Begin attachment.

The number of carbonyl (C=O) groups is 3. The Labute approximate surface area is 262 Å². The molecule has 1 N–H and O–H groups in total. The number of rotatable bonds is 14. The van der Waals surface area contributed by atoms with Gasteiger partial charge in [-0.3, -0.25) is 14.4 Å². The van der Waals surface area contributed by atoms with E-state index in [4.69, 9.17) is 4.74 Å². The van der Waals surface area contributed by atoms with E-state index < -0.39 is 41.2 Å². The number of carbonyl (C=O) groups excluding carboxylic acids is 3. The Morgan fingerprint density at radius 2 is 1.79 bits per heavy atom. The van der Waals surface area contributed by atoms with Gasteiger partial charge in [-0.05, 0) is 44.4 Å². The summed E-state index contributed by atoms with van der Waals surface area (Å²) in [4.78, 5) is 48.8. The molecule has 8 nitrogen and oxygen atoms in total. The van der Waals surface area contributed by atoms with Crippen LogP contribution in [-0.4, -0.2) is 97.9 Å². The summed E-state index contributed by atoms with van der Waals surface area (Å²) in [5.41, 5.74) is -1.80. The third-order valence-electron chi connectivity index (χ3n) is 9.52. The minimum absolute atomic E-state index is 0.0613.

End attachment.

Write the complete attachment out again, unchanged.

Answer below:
The number of carbonyl (C=O) groups is 3. The Labute approximate surface area is 262 Å². The molecule has 1 N–H and O–H groups in total. The number of rotatable bonds is 14. The van der Waals surface area contributed by atoms with Gasteiger partial charge in [-0.3, -0.25) is 14.4 Å². The van der Waals surface area contributed by atoms with E-state index in [4.69, 9.17) is 4.74 Å². The van der Waals surface area contributed by atoms with E-state index < -0.39 is 41.2 Å². The number of carbonyl (C=O) groups excluding carboxylic acids is 3. The Morgan fingerprint density at radius 2 is 1.79 bits per heavy atom. The van der Waals surface area contributed by atoms with Gasteiger partial charge in [-0.05, 0) is 44.4 Å². The summed E-state index contributed by atoms with van der Waals surface area (Å²) in [4.78, 5) is 48.8. The molecule has 8 nitrogen and oxygen atoms in total. The van der Waals surface area contributed by atoms with Crippen LogP contribution in [-0.4, -0.2) is 97.9 Å². The summed E-state index contributed by atoms with van der Waals surface area (Å²) in [5.41, 5.74) is -1.80. The third-order valence-electron chi connectivity index (χ3n) is 9.52. The minimum absolute atomic E-state index is 0.0613.